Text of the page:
Rodney L. Cammon appeals his convictions of two violations of the Georgia Controlled Substances Act for possession of marijuana and possession of marijuana with the intent to distribute. 1
Cammon contends he was denied his right to a fair trial because he was given prejudicial advice by his co-defendant's counsel and because his character was improperly placed into evidence.
1. Cammon represented himself at trial. 2
He does not allege any error with regard to his right to represent himself or with regard to ineffective assistance of counsel, but he contends that he was denied a fair trial after his co-defendant's attorney discouraged him from taking the stand in his own defense. Cammon's enumeration is without merit.
At the beginning of the trial, the co-defendant's attorney informed Cammon and the trial court that his client's interest was adverse to Cammon's interest. After the State presented its case, the judge explained Cammon's right to testify by stating "you are entitled to take the stand and be a witness and testify if you so desire. You also have the right not to take the stand and testify. If you take the stand and are sworn, then the District Attorney has the right to cross-examine you. If you do not take the stand and testify, obviously, he does not have the right to ask you any questions. If you do not take the stand and do not testify, then the jury -- if you request me, will be instructed that they cannot consider that against you in any way whatsoever." Cammon then responded that he did not want to take the stand and testify. At the hearing on his motion for new trial, Cammon testified that he asked his co-defendant's lawyer whether he should testify, and the lawyer advised him "that it wouldn't be best for [him] to testify, cause it would open back up evidence on [the co-defendant]." Cammon further testified that he realized the lawyer represented the co-defendant and that he did not have to follow the lawyer's advice. On these facts, we find no error. See Livingston v. State, 221 Ga. App. 563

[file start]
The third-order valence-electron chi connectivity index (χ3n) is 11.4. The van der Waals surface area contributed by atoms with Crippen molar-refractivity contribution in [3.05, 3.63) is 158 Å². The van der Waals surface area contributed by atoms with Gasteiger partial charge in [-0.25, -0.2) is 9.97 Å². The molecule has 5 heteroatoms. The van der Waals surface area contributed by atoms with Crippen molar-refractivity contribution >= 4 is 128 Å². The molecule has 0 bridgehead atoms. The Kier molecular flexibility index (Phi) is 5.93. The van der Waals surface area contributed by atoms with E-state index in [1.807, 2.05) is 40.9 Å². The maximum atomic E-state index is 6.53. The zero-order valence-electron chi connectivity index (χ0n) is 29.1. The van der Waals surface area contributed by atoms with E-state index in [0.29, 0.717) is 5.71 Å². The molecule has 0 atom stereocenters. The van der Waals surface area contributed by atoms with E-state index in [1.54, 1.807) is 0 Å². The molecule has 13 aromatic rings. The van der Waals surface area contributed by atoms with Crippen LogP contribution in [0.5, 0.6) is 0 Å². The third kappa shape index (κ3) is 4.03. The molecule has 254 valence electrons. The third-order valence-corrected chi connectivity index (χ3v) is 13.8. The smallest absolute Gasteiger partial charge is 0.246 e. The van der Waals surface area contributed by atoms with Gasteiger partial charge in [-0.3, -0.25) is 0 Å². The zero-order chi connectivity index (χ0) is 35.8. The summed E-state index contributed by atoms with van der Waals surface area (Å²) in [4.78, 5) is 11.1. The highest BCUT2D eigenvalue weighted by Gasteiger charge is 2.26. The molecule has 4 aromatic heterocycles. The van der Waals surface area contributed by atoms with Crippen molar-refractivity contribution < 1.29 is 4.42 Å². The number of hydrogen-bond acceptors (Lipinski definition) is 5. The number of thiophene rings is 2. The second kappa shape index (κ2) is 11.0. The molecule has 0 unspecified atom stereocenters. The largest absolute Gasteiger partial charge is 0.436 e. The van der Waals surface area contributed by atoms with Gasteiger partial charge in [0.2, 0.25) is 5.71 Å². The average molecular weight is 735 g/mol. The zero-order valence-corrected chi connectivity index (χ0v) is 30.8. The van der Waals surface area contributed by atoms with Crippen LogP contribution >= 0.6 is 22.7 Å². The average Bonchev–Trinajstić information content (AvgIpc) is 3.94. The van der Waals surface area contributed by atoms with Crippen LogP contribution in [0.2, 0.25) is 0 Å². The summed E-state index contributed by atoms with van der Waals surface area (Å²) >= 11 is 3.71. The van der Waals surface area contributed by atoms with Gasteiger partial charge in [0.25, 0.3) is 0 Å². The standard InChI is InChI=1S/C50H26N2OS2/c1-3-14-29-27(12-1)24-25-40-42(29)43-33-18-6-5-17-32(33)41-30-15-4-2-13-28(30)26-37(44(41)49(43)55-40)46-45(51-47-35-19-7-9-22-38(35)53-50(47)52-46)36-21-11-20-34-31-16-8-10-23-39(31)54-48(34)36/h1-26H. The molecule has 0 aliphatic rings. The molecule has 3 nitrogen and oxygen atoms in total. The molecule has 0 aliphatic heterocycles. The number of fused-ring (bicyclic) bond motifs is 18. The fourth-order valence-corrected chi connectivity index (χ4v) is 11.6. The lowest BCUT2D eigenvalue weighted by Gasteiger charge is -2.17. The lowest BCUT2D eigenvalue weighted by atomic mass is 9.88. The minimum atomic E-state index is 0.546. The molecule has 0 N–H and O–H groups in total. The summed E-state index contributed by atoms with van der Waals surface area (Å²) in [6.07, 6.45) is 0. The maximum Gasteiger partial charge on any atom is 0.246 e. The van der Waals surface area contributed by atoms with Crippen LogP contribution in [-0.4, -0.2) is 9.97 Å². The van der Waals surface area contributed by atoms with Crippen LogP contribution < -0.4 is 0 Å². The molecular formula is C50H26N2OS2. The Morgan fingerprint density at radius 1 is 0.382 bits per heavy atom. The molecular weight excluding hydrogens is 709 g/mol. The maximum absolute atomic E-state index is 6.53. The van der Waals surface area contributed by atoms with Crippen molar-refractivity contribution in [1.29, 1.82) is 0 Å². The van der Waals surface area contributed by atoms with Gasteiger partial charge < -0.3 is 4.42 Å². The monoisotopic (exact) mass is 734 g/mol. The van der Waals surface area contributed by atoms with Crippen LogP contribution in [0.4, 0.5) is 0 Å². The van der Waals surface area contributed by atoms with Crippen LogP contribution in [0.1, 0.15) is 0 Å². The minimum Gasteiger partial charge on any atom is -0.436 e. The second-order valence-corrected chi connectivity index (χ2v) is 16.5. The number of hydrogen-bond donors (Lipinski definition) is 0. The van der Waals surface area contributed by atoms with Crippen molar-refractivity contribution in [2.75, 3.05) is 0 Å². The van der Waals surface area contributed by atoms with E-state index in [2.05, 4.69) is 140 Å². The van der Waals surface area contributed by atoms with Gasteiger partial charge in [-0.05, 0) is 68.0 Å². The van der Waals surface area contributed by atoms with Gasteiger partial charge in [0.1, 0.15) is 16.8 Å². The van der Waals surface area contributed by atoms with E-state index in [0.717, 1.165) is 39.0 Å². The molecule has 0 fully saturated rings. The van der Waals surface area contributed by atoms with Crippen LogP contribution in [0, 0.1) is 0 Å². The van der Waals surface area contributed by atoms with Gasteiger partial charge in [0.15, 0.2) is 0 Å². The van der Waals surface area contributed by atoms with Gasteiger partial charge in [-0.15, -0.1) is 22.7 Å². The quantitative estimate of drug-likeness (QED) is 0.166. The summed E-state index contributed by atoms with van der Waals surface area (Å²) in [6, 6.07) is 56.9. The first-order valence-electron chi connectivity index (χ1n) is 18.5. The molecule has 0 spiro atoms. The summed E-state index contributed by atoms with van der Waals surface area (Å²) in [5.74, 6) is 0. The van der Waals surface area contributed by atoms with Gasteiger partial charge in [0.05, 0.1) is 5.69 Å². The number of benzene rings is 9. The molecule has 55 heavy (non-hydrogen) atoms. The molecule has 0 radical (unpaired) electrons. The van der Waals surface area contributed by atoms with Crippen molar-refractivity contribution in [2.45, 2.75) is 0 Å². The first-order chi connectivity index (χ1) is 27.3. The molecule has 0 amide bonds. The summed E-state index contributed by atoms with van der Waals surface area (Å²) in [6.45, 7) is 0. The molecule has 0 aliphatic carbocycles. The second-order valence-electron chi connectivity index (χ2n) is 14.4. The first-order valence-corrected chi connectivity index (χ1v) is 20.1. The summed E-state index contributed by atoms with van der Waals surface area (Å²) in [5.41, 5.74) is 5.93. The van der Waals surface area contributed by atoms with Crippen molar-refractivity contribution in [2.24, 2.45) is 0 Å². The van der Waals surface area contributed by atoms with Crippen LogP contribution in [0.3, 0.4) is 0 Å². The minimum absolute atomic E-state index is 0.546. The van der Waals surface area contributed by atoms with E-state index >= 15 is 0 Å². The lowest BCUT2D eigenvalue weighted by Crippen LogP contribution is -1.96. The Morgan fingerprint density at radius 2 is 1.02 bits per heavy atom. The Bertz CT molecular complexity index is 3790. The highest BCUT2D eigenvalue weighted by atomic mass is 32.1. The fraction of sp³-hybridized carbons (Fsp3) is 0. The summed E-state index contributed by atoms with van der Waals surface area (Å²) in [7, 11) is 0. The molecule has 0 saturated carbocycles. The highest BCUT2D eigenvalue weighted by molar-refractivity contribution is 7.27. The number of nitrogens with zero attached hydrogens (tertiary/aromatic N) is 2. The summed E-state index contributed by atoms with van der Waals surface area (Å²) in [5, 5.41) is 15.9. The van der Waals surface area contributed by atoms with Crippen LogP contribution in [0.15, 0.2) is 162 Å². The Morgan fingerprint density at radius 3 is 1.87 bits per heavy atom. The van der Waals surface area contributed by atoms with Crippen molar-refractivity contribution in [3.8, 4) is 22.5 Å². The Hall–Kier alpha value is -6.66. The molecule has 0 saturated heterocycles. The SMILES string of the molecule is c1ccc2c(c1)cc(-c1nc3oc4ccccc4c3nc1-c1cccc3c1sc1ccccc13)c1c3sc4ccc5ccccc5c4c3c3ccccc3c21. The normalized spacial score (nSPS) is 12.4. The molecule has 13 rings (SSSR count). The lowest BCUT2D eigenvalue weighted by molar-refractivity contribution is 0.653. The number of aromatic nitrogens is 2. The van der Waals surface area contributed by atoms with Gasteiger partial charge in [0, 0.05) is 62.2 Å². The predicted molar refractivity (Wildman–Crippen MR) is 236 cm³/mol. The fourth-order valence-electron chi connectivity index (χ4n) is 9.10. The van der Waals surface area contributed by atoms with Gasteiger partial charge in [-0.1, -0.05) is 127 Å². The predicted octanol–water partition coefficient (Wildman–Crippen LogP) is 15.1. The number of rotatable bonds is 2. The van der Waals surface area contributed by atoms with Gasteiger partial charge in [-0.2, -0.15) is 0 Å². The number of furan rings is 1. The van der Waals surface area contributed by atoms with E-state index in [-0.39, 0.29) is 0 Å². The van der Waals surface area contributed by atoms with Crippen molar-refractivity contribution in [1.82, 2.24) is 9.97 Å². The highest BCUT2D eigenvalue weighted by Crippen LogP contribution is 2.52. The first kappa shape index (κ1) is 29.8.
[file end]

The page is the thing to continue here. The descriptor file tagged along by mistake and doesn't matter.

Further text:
, 570-571 (3) (472 SE2d 317
) (1996) (defendant not denied right to testify in his own behalf when he never expressed desire to testify to court).
2. In his second enumeration of error, Cammon asserts that his character was improperly placed into evidence. However, the record reflects that Cammon did not object at trial. By his failure to object, any error in allowing the testimony was waived. See Terry v. State, 224 Ga. App. 157
, 160 (2) (480 SE2d 193
) (1996). Cammon is not held to a different or more lenient standard in this regard merely because he elected to proceed pro se. One who knowingly elects to represent himself assumes full responsibility for complying with the substantive and procedural requirements of the law.
Tambra P. Colston, District Attorney, Martha P. Jacobs, Assistant District Attorney, for appellee.